Associative Duties and Global Justice

Associative Duties and Global Justice Journal of Moral Philosophy 7 (2010) 54–73 JOURNAL OF MORAL PHILOSOPHY brill.nl/jmp © Koninklijke Brill NV, Leiden, 2010 DOI 10.1163/174046809X12551571293136 * Th is paper has had a rather long gestation. For comments on previous versions I am grateful to John Horton, Peter Jones, Graham Long, Andrew Mason, Cillian McBride, Dorota Mokrosinska, Peter Seglow, Saul Smilansky, David Stevens, two anonymous referees for this Journal, and Th om Brooks. Associative Duties and Global Justice * Jonathan Seglow Department of Politics and International Relations, Royal Holloway University of London, Surrey TW20 0EX, UK j.seglow@rhul.ac.uk Abstract Th is article examines the confl ict between people’s associative duties and their wider obligations of global justice. After clarifying the nature of associative duties, it defends the view that such duties may be civic in nature: obtaining between citizens, not just friends and families. Samuel Scheffl er’s ‘distributive objection’ to civic associative duties is then presented in the context of global distributive injustice. Th ree solutions to the objection are considered. One is that the distributive objection is more a philosophical puzzle than a practical problem because of the means by which global justice would be achieved. Th is is only partially correct. Th e http://www.deepdyve.com/assets/images/DeepDyve-Logo-lg.png Journal of Moral Philosophy Brill

Associative Duties and Global Justice

Journal of Moral Philosophy, Volume 7 (1): 54 – Jan 1, 2010

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Publisher
Brill
Copyright
© 2010 Koninklijke Brill NV, Leiden, The Netherlands
ISSN
1740-4681
eISSN
1745-5243
D.O.I.
10.1163/174046809X12551571293136
Publisher site
See Article on Publisher Site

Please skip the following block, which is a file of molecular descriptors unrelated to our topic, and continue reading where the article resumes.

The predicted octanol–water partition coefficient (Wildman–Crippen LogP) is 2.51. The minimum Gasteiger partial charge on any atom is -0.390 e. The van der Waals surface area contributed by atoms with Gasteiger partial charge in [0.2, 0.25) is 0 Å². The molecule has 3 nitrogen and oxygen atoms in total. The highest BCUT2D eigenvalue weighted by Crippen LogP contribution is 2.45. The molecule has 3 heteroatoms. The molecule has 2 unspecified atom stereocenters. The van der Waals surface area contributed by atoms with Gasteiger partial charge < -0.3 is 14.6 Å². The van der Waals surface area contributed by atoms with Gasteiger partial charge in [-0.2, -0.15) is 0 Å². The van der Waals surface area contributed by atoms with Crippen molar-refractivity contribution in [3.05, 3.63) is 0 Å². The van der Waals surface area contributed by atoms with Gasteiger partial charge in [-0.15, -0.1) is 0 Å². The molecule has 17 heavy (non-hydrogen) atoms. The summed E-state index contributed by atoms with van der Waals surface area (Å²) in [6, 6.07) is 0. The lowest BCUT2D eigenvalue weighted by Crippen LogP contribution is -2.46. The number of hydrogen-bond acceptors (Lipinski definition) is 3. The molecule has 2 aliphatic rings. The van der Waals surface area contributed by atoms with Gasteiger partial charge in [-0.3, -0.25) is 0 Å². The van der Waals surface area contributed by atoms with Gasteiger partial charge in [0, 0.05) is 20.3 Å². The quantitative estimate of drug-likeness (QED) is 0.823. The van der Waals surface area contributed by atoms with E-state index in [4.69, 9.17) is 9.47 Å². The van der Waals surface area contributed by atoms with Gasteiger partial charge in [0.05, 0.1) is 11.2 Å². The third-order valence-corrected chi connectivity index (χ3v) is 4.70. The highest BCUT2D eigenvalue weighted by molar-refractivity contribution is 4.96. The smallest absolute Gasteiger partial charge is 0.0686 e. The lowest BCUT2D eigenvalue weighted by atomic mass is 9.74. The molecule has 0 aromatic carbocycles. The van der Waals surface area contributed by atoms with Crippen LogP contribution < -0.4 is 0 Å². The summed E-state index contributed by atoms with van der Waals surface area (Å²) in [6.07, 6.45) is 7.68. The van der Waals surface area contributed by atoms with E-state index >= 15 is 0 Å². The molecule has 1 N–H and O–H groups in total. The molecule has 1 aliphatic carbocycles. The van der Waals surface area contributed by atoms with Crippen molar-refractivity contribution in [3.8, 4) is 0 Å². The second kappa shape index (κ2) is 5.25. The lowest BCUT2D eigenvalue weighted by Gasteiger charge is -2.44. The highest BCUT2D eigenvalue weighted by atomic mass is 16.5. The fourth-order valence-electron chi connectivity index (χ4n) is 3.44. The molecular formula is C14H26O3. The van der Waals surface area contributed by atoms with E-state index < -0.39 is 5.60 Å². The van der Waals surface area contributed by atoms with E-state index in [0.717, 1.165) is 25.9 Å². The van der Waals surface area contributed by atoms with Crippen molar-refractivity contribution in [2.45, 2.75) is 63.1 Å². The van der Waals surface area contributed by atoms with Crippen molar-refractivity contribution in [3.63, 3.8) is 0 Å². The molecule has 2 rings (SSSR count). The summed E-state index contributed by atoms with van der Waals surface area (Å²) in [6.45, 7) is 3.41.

Abstract

Journal of Moral Philosophy 7 (2010) 54–73 JOURNAL OF MORAL PHILOSOPHY brill.nl/jmp © Koninklijke Brill NV, Leiden, 2010 DOI 10.1163/174046809X12551571293136 * Th is paper has had a rather long gestation. For comments on previous versions I am grateful to John Horton, Peter Jones, Graham Long, Andrew Mason, Cillian McBride, Dorota Mokrosinska, Peter Seglow, Saul Smilansky, David Stevens, two anonymous referees for this Journal, and Th om Brooks. Associative Duties and Global Justice * Jonathan Seglow Department of Politics and International Relations, Royal Holloway University of London, Surrey TW20 0EX, UK j.seglow@rhul.ac.uk Abstract Th is article examines the confl ict between people’s associative duties and their wider obligations of global justice. After clarifying the nature of associative duties, it defends the view that such duties may be civic in nature: obtaining between citizens, not just friends and families. Samuel Scheffl er’s ‘distributive objection’ to civic associative duties is then presented in the context of global distributive injustice. Th ree solutions to the objection are considered. One is that the distributive objection is more a philosophical puzzle than a practical problem because of the means by which global justice would be achieved. Th is is only partially correct. Th e

Journal

Journal of Moral PhilosophyBrill

Published: Jan 1, 2010

Keywords: COMPATRIOTS; SCHEFFLER; ASSOCIATIVE DUTIES; GLOBAL JUSTICE; IMPARTIALITY

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